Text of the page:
April 19, 1993: Early in the morning, tanks cleared a firebreak all around the buildings, removing all remaining cars, brush, and other flammables. (Source: Linda Thompson, Waco: The Big Lie Continues at 53:49. Cached).
About 6 am: Three specially outfitted military tanks ("Combat Engineering Vehicles," or CEVs) began the attack on the Mt. Carmel Center.
While the tanks bashed the outside of the dwelling, knocked down walls, crushed parts of the structure, and squirted "tear gas" into the building, an agent spoke through a loudspeaker:
We are in the process of placing tear gas into the building. This is not an assault. We are not entering the building. This is not an assault. Do not fire your weapons. If you fire, fire will be returned. Do not shoot. This is not an assault. The gas you smell is a non-lethal tear gas. This gas will temporarily render the building uninhabitable. Exit the compound now and follow instructions. (FBI Report, pg. 286)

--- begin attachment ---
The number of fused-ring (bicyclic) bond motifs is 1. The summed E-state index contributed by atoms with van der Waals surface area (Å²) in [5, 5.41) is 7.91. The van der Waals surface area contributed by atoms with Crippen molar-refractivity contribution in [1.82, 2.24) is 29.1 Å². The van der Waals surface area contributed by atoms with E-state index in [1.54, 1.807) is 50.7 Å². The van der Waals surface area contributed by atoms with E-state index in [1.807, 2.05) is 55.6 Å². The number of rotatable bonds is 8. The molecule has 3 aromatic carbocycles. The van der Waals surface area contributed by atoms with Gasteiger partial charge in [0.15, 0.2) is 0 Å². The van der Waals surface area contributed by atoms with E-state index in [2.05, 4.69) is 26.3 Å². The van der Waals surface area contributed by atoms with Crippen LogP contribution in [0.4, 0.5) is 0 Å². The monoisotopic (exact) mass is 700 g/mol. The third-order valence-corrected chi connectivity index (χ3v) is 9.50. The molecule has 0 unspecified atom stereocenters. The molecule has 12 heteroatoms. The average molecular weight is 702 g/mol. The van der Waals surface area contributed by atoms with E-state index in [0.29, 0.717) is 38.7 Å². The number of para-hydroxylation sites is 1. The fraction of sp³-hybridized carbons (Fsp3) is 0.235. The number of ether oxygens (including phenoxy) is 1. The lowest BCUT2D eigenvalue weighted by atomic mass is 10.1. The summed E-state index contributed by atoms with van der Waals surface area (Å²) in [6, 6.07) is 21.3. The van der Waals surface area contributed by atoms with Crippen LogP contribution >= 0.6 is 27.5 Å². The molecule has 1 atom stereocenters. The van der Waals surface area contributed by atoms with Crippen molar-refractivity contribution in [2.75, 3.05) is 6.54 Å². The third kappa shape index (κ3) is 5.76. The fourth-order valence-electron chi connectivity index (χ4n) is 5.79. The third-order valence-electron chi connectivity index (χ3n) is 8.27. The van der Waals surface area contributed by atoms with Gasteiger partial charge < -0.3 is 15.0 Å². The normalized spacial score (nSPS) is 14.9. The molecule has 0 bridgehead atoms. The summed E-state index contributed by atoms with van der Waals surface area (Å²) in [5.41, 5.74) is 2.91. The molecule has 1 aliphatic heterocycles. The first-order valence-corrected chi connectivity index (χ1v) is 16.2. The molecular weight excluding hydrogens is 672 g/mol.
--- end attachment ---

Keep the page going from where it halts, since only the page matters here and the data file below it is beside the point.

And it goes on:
The FBI Report said the tanks "punched holes in the building:"
... under the approved operation plan, the FBI was justified in its decision to begin punching holes in the building and increasing the scope of gas delivery. (FBI Report, pg. 280)
But more truthfully, the tanks began aggressively demolishing the dwelling. The Waco Tribune-Herald reported:
About 6:04 a.m., an armored vehicle smashes through a front wall of the compound just left of the front door, leaving a hole about 8 feet high and 10 feet wide. (Waco Tribune-Herald, dated Apr 20, 1993, "The Branch Davidian Story: Timeline: How the siege unfolded." Cached.)
A hole "8 feet high and 10 feet wide" is the full profile of the tank itself. Linda Thompson's Waco: The Big Lie shows a tank punching through the outside wall and disappearing into the building. That violent assault would have presented a significant risk to anyone inside the structure, if anyone had been alive.
And what of the "non-lethal tear gas" the FBI used? Identification of the "tear gas" chemical used is found in many news reports and in the October 8, 1993, Department of Justice Report, Pg. 287, with the discussion of the tactic beginning on Pg. 259.